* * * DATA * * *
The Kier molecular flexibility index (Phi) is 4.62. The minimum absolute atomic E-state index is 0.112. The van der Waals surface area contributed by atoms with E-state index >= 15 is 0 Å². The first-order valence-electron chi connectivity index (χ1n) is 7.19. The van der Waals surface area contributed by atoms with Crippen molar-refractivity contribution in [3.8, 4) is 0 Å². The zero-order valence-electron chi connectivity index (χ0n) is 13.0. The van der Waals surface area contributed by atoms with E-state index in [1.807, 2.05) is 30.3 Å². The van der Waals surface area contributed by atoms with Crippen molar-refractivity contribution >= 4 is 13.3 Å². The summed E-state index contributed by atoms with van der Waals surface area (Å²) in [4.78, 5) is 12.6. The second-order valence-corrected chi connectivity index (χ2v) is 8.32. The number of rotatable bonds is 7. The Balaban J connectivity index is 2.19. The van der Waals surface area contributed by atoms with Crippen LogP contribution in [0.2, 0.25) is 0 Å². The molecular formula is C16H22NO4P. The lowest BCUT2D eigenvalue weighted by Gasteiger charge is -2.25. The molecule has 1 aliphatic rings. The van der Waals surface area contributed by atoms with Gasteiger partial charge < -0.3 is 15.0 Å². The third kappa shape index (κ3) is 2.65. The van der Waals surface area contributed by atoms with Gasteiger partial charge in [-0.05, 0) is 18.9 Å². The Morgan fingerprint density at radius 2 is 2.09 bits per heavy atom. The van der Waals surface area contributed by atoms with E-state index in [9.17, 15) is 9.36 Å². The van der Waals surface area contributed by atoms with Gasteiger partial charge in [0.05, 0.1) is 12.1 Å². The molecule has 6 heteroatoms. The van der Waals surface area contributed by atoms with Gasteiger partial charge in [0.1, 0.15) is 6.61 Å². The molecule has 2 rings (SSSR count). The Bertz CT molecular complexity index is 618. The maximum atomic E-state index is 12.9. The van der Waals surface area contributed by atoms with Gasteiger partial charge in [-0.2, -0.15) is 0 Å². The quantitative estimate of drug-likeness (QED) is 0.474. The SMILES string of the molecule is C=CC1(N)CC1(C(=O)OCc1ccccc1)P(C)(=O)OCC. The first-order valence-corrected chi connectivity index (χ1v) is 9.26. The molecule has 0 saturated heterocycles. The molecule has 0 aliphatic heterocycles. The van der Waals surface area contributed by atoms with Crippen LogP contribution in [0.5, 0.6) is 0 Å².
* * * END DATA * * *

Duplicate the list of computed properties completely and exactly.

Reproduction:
The Kier molecular flexibility index (Phi) is 4.62. The minimum absolute atomic E-state index is 0.112. The van der Waals surface area contributed by atoms with E-state index >= 15 is 0 Å². The first-order valence-electron chi connectivity index (χ1n) is 7.19. The van der Waals surface area contributed by atoms with Crippen molar-refractivity contribution in [3.8, 4) is 0 Å². The zero-order valence-electron chi connectivity index (χ0n) is 13.0. The van der Waals surface area contributed by atoms with E-state index in [1.807, 2.05) is 30.3 Å². The van der Waals surface area contributed by atoms with Crippen molar-refractivity contribution >= 4 is 13.3 Å². The summed E-state index contributed by atoms with van der Waals surface area (Å²) in [4.78, 5) is 12.6. The second-order valence-corrected chi connectivity index (χ2v) is 8.32. The number of rotatable bonds is 7. The Balaban J connectivity index is 2.19. The van der Waals surface area contributed by atoms with Crippen LogP contribution in [0.2, 0.25) is 0 Å². The molecular formula is C16H22NO4P. The lowest BCUT2D eigenvalue weighted by Gasteiger charge is -2.25. The molecule has 1 aliphatic rings. The van der Waals surface area contributed by atoms with Gasteiger partial charge < -0.3 is 15.0 Å². The third kappa shape index (κ3) is 2.65. The van der Waals surface area contributed by atoms with Gasteiger partial charge in [-0.05, 0) is 18.9 Å². The Morgan fingerprint density at radius 2 is 2.09 bits per heavy atom. The van der Waals surface area contributed by atoms with E-state index in [9.17, 15) is 9.36 Å². The van der Waals surface area contributed by atoms with Gasteiger partial charge in [0.05, 0.1) is 12.1 Å². The molecule has 6 heteroatoms. The van der Waals surface area contributed by atoms with Gasteiger partial charge in [0.1, 0.15) is 6.61 Å². The molecule has 2 rings (SSSR count). The Bertz CT molecular complexity index is 618. The maximum atomic E-state index is 12.9. The van der Waals surface area contributed by atoms with Gasteiger partial charge in [-0.2, -0.15) is 0 Å². The quantitative estimate of drug-likeness (QED) is 0.474. The SMILES string of the molecule is C=CC1(N)CC1(C(=O)OCc1ccccc1)P(C)(=O)OCC. The first-order valence-corrected chi connectivity index (χ1v) is 9.26. The molecule has 0 saturated heterocycles. The molecule has 0 aliphatic heterocycles. The van der Waals surface area contributed by atoms with Crippen LogP contribution in [0.5, 0.6) is 0 Å².